It is incredible how, almost a year ago, I was just another 8th grade student at Community Middle School, getting off the school bus on what felt like an ordinary chilly March day. Little did I know that would be the last day on the bus for me for a long time. What started as a short, two-week quarantine has turned into several long months of staying at home with our families. Being stuck inside was gut wrenching for me. Before quarantine, playing sports like football and basketball with my friends was an everyday occurrence. With spring right around the corner and the weather getting warmer, quarantine started at the perfect time to be outside. Staying physically active and in shape was something I took seriously, from morning jogs on the weekend to working out at the gym. I knew that it wasn’t going to be easy to maintain those things.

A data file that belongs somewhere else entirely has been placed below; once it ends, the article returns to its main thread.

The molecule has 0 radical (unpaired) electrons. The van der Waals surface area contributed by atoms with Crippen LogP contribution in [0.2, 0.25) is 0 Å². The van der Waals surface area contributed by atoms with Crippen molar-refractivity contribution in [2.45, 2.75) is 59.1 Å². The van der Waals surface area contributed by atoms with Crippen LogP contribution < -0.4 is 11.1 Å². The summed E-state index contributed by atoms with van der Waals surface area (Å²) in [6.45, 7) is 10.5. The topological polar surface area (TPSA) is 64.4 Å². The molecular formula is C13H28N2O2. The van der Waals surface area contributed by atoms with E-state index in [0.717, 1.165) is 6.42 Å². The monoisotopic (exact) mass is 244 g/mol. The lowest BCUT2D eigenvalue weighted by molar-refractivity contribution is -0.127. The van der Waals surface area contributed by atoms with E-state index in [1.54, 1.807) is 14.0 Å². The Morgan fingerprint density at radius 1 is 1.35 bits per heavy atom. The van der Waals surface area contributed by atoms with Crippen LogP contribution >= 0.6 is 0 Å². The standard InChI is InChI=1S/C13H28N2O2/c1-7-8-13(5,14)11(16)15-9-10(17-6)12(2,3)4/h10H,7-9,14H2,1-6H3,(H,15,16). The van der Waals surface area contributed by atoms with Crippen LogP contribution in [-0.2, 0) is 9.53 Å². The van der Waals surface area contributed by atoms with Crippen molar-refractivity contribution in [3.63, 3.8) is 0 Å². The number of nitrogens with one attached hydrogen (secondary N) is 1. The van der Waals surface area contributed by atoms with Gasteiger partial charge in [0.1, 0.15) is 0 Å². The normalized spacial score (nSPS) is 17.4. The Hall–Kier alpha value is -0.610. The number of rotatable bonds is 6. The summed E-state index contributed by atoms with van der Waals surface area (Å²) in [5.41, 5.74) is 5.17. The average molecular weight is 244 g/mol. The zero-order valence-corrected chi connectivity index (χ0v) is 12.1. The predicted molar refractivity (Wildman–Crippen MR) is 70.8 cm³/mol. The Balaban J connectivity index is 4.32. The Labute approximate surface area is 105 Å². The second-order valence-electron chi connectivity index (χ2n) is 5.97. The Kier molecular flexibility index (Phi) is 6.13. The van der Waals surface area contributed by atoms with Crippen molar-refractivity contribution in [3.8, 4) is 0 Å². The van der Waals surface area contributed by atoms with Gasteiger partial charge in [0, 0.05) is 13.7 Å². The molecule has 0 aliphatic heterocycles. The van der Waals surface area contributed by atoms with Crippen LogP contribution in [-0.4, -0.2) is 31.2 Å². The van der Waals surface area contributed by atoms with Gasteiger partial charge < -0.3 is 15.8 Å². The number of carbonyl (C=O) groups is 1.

For the first few months, going outside wasn’t the easiest, and it certainly made my physical activity abnormal. My football coach two years ago had said that a daily 10 push-ups and sit-ups said it was great for building up strength in your core and abs. Luckily, I was able to keep that up. But after some time, I was doing the same routine every day. Wake up. 10-push ups. 10 sit ups. Breakfast. Zoom. Repeat.
Over the course of the year, as things got a little better and we were able to see friends and family in limited gatherings, my escape from repetition had come.
One of my close family friends who lives in my neighborhood has a small gym in their basement. It had different kinds of weights and a working treadmill, materials I had not used in so long. It completely left my mind how I could be getting the physical fitness I wanted right here. I cherished this opportunity, and the next few months were great. Almost everyday afterschool, I would bike over there for a workout and bike back home.
Of course, working out got me to focus on staying in shape and building muscle. But more than ever, it has motivated me, kept me busy during the lonely times of quarantine, and brought a sense of normalcy back to my life.